Although the responsibilities of those in leadership vary, there are a number of competencies that are common to all of them. In this series of six articles, we shall look at the competencies that are needed in a Chief Executive Officer, Board Chair and Board Member, Senior Manager and Pastor.
Competencies are aspects of a person that make one successful at what one does. They are a complex combination of underlying characteristics, being influenced by that person’s values and beliefs, motives, attitudes, personality traits, self-image and attitudes as well as skills and knowledge.
We can determine a person’s competencies by observing their behaviour. The more effectively and consistently they display the behaviours associated with the respective competencies, the better their leadership performance. A person’s competencies therefore, are a window through which we can glimpse the person’s capability.
This week we shall look at Communication.
Communication – Gives and receives information with attentiveness, clarity, understanding and perception.
Communication in this context includes speaking, listening, reading and writing, all of which are an everyday part of the responsibilities of a leader. Communication of one kind or another is at the heart of all human interactions and almost all decisions. A person’s non-verbal behaviour – body language, attitude – are also powerful communication tools, sending strong messages without the use of words.
Communication is the common denominator in all social skills and the person who communicates well demonstrates a combination of abilities.
Communication is enriched or restricted by the atmosphere between sender and recipient. An effective leader will strive to create a sense of openness, encouraging individuals to listen attentively to others or to speak out, knowing their opinions are valued. Effective communication builds on such a culture enabling good debate, bringing out the best in ideas and creativity and creating the ingredients for the most effective decision-making.
The ability to handle emotions is a second pre-requisite to all forms of effective communication. Aggression, frustration or the inability to stay calm and patient stifles good communication affecting both the speaker and hearer.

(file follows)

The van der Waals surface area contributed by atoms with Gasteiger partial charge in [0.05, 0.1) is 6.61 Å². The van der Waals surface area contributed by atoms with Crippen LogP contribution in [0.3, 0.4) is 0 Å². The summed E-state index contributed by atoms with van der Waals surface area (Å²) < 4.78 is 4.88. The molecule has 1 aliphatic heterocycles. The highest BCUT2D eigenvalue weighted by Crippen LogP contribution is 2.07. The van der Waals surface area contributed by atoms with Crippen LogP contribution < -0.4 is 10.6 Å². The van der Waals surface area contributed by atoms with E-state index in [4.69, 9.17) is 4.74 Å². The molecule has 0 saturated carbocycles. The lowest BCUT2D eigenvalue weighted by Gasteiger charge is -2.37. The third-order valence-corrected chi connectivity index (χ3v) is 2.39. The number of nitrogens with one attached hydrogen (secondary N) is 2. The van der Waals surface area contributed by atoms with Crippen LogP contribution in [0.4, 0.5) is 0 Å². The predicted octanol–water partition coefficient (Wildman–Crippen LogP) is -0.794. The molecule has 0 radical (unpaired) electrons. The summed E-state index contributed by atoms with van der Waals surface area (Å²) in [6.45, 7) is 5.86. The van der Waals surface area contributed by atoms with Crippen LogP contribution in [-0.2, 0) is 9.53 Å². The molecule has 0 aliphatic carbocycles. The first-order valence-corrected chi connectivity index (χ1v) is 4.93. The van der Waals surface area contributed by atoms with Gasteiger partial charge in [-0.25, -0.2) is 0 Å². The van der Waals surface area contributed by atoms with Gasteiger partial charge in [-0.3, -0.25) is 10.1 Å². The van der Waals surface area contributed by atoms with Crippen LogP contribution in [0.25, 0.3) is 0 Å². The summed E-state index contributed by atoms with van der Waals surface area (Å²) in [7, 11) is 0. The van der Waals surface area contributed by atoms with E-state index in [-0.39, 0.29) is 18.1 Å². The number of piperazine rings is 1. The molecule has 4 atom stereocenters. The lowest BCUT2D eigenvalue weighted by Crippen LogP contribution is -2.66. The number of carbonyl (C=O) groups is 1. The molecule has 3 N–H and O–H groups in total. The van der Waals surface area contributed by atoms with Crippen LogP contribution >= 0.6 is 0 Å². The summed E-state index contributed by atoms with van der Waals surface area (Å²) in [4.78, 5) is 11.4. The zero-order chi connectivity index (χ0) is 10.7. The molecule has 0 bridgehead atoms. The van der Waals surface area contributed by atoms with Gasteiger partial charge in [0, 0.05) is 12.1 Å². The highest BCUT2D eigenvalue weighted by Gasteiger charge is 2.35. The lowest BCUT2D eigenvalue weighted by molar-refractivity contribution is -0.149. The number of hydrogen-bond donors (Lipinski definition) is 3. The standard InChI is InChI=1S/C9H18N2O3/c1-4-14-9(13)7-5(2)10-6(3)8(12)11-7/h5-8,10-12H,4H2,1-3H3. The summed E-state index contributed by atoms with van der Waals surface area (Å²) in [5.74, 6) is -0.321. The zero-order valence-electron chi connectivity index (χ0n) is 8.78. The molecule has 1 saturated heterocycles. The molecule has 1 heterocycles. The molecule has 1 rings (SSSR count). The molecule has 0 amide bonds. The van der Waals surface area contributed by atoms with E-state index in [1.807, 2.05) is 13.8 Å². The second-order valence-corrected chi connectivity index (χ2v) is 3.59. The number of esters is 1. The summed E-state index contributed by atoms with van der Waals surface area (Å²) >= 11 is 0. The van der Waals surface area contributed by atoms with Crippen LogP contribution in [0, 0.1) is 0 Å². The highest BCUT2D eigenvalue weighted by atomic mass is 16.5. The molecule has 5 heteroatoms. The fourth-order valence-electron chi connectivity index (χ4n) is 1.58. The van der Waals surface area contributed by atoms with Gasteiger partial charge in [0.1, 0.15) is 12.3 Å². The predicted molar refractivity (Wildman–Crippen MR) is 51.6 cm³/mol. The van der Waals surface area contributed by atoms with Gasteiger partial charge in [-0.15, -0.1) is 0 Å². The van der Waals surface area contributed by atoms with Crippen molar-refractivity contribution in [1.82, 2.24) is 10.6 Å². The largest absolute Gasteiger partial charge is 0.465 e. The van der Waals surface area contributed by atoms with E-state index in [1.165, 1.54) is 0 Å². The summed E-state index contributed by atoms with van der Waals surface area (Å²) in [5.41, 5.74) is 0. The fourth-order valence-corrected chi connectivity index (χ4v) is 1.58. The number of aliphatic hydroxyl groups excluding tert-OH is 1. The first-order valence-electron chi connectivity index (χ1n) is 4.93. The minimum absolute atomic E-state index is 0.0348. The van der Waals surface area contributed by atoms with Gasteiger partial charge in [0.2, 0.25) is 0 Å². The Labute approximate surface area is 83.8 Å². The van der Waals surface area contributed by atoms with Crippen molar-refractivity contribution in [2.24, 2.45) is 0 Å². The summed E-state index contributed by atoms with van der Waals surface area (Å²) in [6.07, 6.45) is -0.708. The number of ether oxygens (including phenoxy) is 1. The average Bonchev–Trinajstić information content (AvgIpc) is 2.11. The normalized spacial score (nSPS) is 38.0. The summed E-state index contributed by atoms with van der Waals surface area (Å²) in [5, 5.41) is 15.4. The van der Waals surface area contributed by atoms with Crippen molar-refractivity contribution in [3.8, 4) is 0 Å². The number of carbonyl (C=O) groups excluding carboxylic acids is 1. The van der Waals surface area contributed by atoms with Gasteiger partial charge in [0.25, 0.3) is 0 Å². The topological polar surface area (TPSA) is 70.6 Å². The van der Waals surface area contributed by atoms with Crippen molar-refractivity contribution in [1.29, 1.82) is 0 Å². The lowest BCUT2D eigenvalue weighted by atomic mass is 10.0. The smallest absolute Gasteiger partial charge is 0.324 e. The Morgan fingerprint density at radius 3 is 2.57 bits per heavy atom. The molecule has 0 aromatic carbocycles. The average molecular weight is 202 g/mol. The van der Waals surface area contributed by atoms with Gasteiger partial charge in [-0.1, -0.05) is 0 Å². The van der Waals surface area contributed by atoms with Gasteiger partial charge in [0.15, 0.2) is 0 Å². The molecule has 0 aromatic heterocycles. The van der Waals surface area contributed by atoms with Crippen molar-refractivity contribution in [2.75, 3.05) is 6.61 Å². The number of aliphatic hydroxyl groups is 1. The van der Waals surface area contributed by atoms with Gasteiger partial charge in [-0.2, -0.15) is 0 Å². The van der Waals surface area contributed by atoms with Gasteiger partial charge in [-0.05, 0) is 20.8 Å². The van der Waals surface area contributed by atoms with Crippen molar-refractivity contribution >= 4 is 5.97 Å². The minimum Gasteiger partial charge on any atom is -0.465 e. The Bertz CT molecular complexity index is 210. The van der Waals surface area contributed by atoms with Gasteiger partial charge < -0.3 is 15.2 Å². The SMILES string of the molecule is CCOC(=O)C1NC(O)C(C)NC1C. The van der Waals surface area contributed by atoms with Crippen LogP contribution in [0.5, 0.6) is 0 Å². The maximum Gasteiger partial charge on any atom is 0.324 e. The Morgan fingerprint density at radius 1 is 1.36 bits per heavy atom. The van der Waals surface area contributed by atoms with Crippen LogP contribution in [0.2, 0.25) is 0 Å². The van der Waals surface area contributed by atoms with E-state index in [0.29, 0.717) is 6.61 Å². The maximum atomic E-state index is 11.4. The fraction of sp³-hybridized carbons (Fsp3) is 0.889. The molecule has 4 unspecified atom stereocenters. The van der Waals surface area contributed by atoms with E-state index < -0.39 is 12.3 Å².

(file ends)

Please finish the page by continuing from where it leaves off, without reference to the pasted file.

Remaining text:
Effective listening is deceptively hard. Whether listening informally to an individual or gaining information in a group decision-making context, listening with understanding and perception requires patience, discipline and empathy.
When done well, it is one of the most simple and effective ways to increase awareness of the thoughts and feelings of others. Such insight is important for a leader. A good listener is attentive, asks perceptive questions and does not interrupt inappropriately.
In any organization, there is much information that has to be absorbed through the written word. To be effective, a leader needs to read such information with understanding in order to take action or to recall it appropriately and disseminate it concisely and accurately.
For a person in pastoral leadership, discipling others by building them up in faith through a deepened understanding of God is supremely important. Whether written or spoken, such communication needs to speak to both heart and mind, bringing the message to life, capturing and holding attention and interest. It needs to be persuasive, clear and concise. It needs to be relevant to the recipient by speaking to their experience.
The ability to communicate with relevance and appropriate illustration is helped by reading from a breadth of material, questioning and analysing information in order to increase knowledge and understanding.
An effective communicator uses logic rather than a collection of random, disconnected thoughts. Personal experience helps to “connect” with the recipient, bringing warmth and a “human face”. The message is further enhanced by insight and imagination, openness, humour and honesty. In this way the deepest spiritual truths and the most complex information can be communicated effectively with understanding and clarity.
Les Stahlke, President/CEO
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